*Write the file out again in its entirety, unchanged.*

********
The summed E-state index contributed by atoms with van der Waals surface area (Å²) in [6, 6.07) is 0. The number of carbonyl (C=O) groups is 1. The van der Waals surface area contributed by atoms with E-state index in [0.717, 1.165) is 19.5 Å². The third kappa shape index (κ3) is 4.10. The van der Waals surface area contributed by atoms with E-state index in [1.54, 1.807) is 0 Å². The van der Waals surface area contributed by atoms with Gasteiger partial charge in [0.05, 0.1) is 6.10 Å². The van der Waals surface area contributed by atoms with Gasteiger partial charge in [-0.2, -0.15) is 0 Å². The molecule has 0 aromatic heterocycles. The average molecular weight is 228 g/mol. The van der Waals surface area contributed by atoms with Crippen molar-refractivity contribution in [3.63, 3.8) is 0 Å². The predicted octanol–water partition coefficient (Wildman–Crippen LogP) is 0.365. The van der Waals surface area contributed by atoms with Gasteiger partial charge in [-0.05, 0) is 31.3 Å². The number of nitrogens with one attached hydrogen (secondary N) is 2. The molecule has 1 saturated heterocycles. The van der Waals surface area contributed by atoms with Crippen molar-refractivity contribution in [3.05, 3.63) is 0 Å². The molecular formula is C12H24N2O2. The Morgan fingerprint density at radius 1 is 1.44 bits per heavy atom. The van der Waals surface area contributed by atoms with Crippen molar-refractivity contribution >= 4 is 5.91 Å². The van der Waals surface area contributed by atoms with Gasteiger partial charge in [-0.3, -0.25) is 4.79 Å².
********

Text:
The summed E-state index contributed by atoms with van der Waals surface area (Å²) in [6, 6.07) is 0. The number of carbonyl (C=O) groups is 1. The van der Waals surface area contributed by atoms with E-state index in [0.717, 1.165) is 19.5 Å². The third kappa shape index (κ3) is 4.10. The van der Waals surface area contributed by atoms with E-state index in [1.54, 1.807) is 0 Å². The van der Waals surface area contributed by atoms with Gasteiger partial charge in [0.05, 0.1) is 6.10 Å². The van der Waals surface area contributed by atoms with Gasteiger partial charge in [-0.2, -0.15) is 0 Å². The molecule has 0 aromatic heterocycles. The average molecular weight is 228 g/mol. The van der Waals surface area contributed by atoms with Crippen molar-refractivity contribution in [3.63, 3.8) is 0 Å². The predicted octanol–water partition coefficient (Wildman–Crippen LogP) is 0.365. The van der Waals surface area contributed by atoms with Gasteiger partial charge in [-0.05, 0) is 31.3 Å². The number of nitrogens with one attached hydrogen (secondary N) is 2. The molecule has 1 saturated heterocycles. The van der Waals surface area contributed by atoms with Crippen molar-refractivity contribution in [3.05, 3.63) is 0 Å². The molecular formula is C12H24N2O2. The Morgan fingerprint density at radius 1 is 1.44 bits per heavy atom. The van der Waals surface area contributed by atoms with Crippen molar-refractivity contribution >= 4 is 5.91 Å². The van der Waals surface area contributed by atoms with Gasteiger partial charge in [-0.3, -0.25) is 4.79 Å².